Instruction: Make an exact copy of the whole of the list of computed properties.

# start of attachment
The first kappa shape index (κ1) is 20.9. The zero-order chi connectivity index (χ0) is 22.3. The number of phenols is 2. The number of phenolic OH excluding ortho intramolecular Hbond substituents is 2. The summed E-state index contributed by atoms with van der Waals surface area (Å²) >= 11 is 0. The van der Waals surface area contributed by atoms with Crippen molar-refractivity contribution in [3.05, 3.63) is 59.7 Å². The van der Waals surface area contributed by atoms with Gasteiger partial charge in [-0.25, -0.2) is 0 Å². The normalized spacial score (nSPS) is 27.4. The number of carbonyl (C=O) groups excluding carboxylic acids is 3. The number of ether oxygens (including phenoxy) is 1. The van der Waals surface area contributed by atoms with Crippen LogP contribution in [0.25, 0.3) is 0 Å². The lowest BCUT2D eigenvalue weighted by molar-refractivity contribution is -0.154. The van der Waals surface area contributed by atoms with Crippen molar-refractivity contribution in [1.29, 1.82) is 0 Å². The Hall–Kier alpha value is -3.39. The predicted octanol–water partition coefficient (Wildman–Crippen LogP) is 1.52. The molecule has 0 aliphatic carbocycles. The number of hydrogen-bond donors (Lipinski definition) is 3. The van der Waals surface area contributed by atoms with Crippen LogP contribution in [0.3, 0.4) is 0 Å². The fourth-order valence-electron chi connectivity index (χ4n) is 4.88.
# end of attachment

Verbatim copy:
The first kappa shape index (κ1) is 20.9. The zero-order chi connectivity index (χ0) is 22.3. The number of phenols is 2. The number of phenolic OH excluding ortho intramolecular Hbond substituents is 2. The summed E-state index contributed by atoms with van der Waals surface area (Å²) >= 11 is 0. The van der Waals surface area contributed by atoms with Crippen molar-refractivity contribution in [3.05, 3.63) is 59.7 Å². The van der Waals surface area contributed by atoms with Gasteiger partial charge in [-0.25, -0.2) is 0 Å². The normalized spacial score (nSPS) is 27.4. The number of carbonyl (C=O) groups excluding carboxylic acids is 3. The number of ether oxygens (including phenoxy) is 1. The van der Waals surface area contributed by atoms with Crippen LogP contribution in [0.25, 0.3) is 0 Å². The lowest BCUT2D eigenvalue weighted by molar-refractivity contribution is -0.154. The van der Waals surface area contributed by atoms with Crippen molar-refractivity contribution in [1.29, 1.82) is 0 Å². The Hall–Kier alpha value is -3.39. The predicted octanol–water partition coefficient (Wildman–Crippen LogP) is 1.52. The molecule has 0 aliphatic carbocycles. The number of hydrogen-bond donors (Lipinski definition) is 3. The van der Waals surface area contributed by atoms with Crippen LogP contribution in [0.3, 0.4) is 0 Å². The fourth-order valence-electron chi connectivity index (χ4n) is 4.88.